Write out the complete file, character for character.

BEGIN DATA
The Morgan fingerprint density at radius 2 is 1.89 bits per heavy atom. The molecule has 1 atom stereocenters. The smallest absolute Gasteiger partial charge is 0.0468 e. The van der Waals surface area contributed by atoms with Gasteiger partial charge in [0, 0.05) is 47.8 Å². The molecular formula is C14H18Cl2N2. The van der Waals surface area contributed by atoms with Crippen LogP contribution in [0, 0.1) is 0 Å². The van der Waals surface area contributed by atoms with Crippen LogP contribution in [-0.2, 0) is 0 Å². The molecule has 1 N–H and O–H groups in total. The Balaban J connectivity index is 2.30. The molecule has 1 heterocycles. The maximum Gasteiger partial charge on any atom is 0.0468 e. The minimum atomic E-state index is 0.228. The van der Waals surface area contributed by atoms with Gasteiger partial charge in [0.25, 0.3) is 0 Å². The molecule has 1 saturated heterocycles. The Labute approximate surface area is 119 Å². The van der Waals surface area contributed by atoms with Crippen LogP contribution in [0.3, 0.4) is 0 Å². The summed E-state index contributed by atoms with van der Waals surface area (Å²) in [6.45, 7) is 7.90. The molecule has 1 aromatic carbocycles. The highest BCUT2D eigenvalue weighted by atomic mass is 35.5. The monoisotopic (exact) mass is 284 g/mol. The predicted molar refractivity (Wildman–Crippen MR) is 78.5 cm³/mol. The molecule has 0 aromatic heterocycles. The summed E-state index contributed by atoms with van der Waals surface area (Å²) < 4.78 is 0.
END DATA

The Morgan fingerprint density at radius 2 is 1.89 bits per heavy atom. The molecule has 1 atom stereocenters. The smallest absolute Gasteiger partial charge is 0.0468 e. The van der Waals surface area contributed by atoms with Gasteiger partial charge in [0, 0.05) is 47.8 Å². The molecular formula is C14H18Cl2N2. The van der Waals surface area contributed by atoms with Crippen LogP contribution in [0, 0.1) is 0 Å². The van der Waals surface area contributed by atoms with Crippen LogP contribution in [-0.2, 0) is 0 Å². The molecule has 1 N–H and O–H groups in total. The Balaban J connectivity index is 2.30. The molecule has 1 heterocycles. The maximum Gasteiger partial charge on any atom is 0.0468 e. The minimum atomic E-state index is 0.228. The van der Waals surface area contributed by atoms with Gasteiger partial charge in [0.25, 0.3) is 0 Å². The molecule has 1 saturated heterocycles. The Labute approximate surface area is 119 Å². The van der Waals surface area contributed by atoms with Crippen LogP contribution in [0.3, 0.4) is 0 Å². The summed E-state index contributed by atoms with van der Waals surface area (Å²) in [6.45, 7) is 7.90. The molecule has 1 aromatic carbocycles. The highest BCUT2D eigenvalue weighted by atomic mass is 35.5. The monoisotopic (exact) mass is 284 g/mol. The predicted molar refractivity (Wildman–Crippen MR) is 78.5 cm³/mol. The molecule has 0 aromatic heterocycles. The summed E-state index contributed by atoms with van der Waals surface area (Å²) < 4.78 is 0.